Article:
Academic journal article Italica

Alcina's Island: From Imitation to Innovation in the Orlando Furioso

Academic journal article Italica

Alcina's Island: From Imitation to Innovation in the Orlando Furioso

Article excerpt

Beyond the pillars of Hercules and the Continental landmass, far from the busy central action of the Orlando furioso, lies Alcina's island. In canto VI, Ruggiero, the Furioso's dynastic hero, is carried to the island by the mythical ippogrifo. (1) The enormous distance travelled suggests from the outset that the Alcina episode will be a significant digression from the main plot of the poem. Also, the strong classical echoes in the early stages of the episode indicate that the Arthurian-influenced knightly quest of the central Orlando furioso is about to give way to an epistemological journey set "in an allegorical framework more elaborate than any other in the poem" (Brand 67).

Alcina's island is Ariosto's "Island of the Blest" (Pindar II. 72), his milk-and-honey land of eternal youth and beauty (2) where Ruggiero will follow in the footsteps of Ulysses, Aeneas, and Hercules. His descent from the classical heroes is signalled first by the ippogrifo, who is clearly modelled on Pegasus, and then by Astolfo, Alcina's ex-lover, who has been transmogrified, like the Aeneid's Polydorus, into a myrtle bush (Aeneid III. 22-43). Astolfo greets Ruggiero with an account of the pernicious seductress Alcina who enslaves knights with her beauty, just as Dido had captured Aeneas in Carthage (Aeneid IV. 160-72), and Circe and Calypso had both seduced Odysseus in the islands of Aeaea and Ogygia. (3) He describes his own experience:

   Guardommi Alcina; e subito le piacque
   l'aspetto mio, come mostro ai sembianti:
   e penso con astuzia e con ingegno
   tormi ai compagni; e riusci il disegno. (VI. 38)

Like Carthage, Aeaea and Ogygia, Alcina's island is a place of sensual pleasure and lovemaking, far removed from society and civilian duties: (4)

   Io mi godea le delicate membra:
   pareami aver qui tutto il ben raccolto
   che fra i mortali in piu parti si smembra,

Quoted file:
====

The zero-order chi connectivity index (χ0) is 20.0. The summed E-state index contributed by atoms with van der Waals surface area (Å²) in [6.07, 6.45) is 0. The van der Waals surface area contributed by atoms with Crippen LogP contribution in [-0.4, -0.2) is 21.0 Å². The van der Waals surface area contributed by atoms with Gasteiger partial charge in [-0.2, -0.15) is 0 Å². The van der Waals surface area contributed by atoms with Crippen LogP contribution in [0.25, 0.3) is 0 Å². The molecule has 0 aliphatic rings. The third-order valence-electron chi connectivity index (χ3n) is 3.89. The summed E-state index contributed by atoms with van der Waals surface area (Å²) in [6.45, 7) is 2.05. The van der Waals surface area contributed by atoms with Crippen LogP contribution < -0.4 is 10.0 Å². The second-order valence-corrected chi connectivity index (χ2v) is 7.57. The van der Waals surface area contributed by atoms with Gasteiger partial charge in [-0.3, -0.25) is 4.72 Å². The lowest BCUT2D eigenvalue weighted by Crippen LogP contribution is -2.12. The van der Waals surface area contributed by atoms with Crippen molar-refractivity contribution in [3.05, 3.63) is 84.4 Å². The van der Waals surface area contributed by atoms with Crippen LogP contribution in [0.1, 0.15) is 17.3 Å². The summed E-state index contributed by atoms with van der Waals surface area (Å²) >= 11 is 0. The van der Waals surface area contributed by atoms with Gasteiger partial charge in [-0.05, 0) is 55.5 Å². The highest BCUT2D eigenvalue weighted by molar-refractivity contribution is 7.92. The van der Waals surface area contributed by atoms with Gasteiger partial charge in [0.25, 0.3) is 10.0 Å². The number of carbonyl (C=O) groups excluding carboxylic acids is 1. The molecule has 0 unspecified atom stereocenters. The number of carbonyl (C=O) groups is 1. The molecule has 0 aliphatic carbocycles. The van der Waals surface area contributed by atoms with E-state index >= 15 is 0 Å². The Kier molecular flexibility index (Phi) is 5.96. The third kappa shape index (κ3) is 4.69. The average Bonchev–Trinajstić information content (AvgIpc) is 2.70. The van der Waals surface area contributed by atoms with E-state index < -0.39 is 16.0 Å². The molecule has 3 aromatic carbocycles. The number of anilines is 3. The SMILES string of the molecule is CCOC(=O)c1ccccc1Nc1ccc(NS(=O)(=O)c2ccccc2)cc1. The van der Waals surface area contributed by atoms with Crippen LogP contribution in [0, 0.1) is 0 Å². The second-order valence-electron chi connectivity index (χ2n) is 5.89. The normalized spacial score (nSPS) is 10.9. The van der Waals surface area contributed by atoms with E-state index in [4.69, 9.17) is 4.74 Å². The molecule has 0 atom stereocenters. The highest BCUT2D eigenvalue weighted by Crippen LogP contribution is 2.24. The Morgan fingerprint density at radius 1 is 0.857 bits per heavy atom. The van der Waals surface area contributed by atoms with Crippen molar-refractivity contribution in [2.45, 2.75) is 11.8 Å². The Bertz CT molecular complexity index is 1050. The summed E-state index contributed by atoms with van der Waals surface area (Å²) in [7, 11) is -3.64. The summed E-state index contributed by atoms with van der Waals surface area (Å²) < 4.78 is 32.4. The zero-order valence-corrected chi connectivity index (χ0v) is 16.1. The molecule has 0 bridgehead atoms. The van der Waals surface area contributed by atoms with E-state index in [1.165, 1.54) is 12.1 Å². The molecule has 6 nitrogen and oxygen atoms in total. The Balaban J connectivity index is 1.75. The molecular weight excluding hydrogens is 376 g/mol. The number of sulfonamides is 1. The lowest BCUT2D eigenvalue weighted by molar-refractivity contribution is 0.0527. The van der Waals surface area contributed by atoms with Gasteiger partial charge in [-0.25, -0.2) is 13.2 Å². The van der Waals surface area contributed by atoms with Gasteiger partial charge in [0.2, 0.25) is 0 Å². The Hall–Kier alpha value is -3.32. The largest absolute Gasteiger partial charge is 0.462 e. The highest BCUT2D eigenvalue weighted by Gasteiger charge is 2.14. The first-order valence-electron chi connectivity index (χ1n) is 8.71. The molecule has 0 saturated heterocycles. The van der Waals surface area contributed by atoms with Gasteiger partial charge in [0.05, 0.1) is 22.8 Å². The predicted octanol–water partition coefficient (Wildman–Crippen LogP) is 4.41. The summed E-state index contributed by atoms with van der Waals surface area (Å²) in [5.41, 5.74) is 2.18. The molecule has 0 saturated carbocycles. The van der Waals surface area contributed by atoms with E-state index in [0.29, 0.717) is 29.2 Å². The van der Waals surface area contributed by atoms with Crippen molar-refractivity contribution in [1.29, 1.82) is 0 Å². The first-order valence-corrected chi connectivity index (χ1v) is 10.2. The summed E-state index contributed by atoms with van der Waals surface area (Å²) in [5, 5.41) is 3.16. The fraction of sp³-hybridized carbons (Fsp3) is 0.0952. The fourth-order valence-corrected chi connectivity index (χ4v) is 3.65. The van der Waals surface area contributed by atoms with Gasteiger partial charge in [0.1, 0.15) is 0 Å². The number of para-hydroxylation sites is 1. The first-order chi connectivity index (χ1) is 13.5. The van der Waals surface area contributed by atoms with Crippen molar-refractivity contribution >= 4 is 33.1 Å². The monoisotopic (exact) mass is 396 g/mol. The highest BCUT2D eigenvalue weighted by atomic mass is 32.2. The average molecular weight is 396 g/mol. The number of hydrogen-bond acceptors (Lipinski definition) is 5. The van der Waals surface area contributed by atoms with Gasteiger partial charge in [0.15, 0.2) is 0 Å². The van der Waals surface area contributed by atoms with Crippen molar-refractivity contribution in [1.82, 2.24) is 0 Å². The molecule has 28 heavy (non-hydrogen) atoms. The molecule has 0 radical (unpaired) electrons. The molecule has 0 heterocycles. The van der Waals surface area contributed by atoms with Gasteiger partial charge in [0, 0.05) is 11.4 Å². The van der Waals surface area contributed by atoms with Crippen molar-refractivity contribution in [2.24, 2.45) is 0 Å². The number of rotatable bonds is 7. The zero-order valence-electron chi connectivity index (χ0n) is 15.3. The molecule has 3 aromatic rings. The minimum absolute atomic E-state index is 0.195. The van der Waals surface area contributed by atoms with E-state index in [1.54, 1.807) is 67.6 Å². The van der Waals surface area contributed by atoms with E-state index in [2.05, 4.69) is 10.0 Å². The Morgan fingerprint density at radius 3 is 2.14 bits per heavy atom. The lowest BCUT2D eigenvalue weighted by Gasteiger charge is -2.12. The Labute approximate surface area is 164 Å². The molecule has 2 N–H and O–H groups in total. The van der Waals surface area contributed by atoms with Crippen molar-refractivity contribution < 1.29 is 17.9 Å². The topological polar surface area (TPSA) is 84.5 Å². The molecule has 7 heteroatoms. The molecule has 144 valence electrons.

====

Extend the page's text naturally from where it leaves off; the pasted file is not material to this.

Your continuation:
a chi piu et a chi meno e a nessun molto;
   ne di Francia ne d'altro mi rimembra:
   stavomi sempre a contemplar quel volto:
   ogni pensiero, ogni mio bel disegno
   in lei finia, ne passava oltre il segno. (VI. 47)

Astolfo's experience paves the way for a retelling of the Homeric/ Virgilian story of the amorous adventures of a guileless knight (this time Ruggiero) and a beautiful woman/enchantress in a terrestrial paradise.

There is nothing new in Ariosto's grafting of these classical tales onto his poem of chivalric romance. Boiardo, for example, had done it with Rinaldo and Angelica in the Orlando innamorato, as had Cieco da Ferrara with Rinaldo and Carandina in Mambriano. (5) Indeed, Ariosto scholarship has been anything but blind to the question of intertextuality in the Orlando furioso. Pio Rajna's Le fonti dell'Orlando furioso (1900), for example, is a meticulous catalogue of the multiple literary echoes reverberating through every canto. A more recent study, Albert Ascoli's Bitter Harmony, lists the literary antecedents of Ruggiero on Alcina's island as including Dante, Polydorus, Achilles, Perseus, Ganymede, Hector, Hercules, and Aeneas (150). (6) After tracing Ruggiero's genealogy, Ascoli goes on to examine the character through the critical prism of his literary sources, using the earlier literature to unlock the meaning of the Ariostean episode. He suggests that the Alcina episode, like the original Homeric/Virgilian tale and most of its imitations, is straightforward enough in its concern with the human struggle between duty and pleasure besetting all men at some point, and the pursuit of the latter as dangerously all-consuming unless checked by Reason.

The Alcina episode is not, however, a straightforward reproduction. In one octave, characters, plot, and motifs are imported directly from a dearly recognisable classical subtext. In the next octave, they filter through the lens of a different classical subtext or a later imitation. More confusingly, the subtexts underlying the Alcina episode are rarely present without significant modifications and transformations. …

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